Although the popular North American opinion of Mexico is one that paints a picture of a poor, disadvantaged country, South America sees Mexico has a richer more prosperous nation. It is observed that only in the Latin American countries of Venezuela, Suriname and Trinidad and Tobago do consumers have higher incomes than Mexican consumers. Moreover, while millions of Mexicans migrate to the United States to seek a better standard of living, several thousand Central American refugees illegally migrate to Mexico in search of a better life. This better life includes an increased age of lie expectancy from 51 years in the 1950s to 64 years in the late 1970s. There have also been improvements in health care and school enrollments and in the low cost availability of education. Tourism and the prospect of the manufacturing of energy are significant, positive factors working in favor of an improved Mexican economy and a higher overall quality of life. However, Mexico faces serious problems such as a mounting foreign debt. Also rising is Mexico's population which has doubled since 1964 and which continues to grow at a rate of 1.9%. Economic programs and reforms and family development planning have been instituted in response to the countries' current recession and population growth and have begun to show positive results.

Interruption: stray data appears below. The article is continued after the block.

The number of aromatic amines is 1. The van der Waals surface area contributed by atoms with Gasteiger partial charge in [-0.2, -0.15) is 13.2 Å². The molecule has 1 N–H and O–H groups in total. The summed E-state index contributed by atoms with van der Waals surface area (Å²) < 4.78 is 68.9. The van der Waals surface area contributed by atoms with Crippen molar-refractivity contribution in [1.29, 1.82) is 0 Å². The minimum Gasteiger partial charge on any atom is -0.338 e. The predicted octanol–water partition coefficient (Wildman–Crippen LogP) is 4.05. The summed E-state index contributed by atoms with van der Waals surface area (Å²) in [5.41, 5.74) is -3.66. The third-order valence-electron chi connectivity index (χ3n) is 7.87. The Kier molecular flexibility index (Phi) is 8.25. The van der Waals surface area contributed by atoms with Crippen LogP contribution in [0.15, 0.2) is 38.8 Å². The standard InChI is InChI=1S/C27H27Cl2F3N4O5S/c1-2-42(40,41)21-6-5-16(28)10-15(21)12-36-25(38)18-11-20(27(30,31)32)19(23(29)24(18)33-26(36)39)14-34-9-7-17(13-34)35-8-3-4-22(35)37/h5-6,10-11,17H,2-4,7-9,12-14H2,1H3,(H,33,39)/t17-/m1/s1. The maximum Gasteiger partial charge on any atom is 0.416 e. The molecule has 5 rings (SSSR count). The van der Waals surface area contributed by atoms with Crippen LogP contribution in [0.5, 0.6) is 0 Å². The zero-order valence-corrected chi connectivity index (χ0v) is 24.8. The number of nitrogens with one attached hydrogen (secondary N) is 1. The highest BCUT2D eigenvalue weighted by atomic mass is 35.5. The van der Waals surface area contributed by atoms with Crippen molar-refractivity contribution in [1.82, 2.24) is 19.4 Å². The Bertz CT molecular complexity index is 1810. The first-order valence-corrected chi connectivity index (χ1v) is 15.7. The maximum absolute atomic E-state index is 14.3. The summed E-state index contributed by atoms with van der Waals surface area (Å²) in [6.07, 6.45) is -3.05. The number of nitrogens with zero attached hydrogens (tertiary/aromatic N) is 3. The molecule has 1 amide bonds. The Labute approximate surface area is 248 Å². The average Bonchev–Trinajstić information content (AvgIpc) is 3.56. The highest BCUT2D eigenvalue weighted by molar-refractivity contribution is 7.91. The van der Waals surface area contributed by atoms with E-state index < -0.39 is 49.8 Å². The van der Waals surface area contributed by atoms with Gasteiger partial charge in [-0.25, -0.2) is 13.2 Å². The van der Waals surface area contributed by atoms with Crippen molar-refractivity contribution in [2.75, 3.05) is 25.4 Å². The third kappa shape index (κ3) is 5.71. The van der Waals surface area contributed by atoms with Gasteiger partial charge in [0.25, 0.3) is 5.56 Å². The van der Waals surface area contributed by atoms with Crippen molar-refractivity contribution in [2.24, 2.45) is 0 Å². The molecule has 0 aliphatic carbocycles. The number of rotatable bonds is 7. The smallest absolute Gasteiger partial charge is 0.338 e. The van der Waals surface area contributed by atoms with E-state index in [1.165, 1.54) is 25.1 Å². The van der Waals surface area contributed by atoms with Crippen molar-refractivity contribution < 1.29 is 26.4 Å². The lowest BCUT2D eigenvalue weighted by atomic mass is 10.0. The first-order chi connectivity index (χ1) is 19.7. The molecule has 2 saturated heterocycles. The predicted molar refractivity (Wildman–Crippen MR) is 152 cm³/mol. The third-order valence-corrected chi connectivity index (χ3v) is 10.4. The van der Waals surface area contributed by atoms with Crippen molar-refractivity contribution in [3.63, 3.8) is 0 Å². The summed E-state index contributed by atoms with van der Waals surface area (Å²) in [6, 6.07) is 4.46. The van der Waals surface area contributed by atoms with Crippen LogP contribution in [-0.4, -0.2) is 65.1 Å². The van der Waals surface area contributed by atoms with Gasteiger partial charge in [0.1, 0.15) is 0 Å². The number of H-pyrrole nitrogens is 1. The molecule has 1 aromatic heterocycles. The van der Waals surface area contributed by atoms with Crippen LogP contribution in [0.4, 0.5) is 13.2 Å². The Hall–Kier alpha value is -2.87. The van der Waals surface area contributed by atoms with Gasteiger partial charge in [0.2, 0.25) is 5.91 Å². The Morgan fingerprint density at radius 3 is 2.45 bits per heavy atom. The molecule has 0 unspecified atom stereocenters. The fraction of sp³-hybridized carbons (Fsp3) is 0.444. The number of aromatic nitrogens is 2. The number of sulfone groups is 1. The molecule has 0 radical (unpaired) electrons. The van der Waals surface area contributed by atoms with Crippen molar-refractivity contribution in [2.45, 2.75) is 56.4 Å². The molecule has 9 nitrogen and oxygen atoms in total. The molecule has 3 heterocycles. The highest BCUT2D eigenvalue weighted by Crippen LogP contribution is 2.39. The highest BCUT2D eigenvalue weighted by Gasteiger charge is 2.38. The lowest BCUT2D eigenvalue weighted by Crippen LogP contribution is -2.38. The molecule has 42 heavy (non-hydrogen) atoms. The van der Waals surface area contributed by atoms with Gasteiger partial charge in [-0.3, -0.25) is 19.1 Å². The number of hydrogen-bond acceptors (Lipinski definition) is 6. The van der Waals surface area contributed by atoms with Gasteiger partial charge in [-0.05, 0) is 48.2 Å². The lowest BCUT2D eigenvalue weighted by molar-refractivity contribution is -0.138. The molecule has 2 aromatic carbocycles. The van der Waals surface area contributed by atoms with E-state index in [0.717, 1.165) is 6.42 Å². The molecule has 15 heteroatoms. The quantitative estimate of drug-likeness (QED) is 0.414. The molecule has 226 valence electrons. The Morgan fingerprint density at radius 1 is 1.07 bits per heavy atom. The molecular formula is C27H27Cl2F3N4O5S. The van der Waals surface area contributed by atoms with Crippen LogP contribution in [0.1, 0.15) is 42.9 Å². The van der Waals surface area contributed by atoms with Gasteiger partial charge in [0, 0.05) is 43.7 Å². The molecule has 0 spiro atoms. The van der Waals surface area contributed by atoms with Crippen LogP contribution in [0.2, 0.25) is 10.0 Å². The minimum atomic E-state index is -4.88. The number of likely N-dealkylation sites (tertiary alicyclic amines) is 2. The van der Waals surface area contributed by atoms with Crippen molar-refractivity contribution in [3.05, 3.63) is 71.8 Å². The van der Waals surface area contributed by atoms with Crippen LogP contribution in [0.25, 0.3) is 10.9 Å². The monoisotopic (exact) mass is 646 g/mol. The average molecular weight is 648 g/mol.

6. Interfuel substitution in the United States

    Energy Technology Data Exchange (ETDEWEB)

    Serletis, Apostolos; Vasetsky, Olexandr [Department of Economics, University of Calgary, Calgary, Alberta (Canada); Timilsina, Govinda R. [Development Research Group, The World Bank, 1818 H Street N.W., Washington, DC 20433 (United States)

    2010-05-15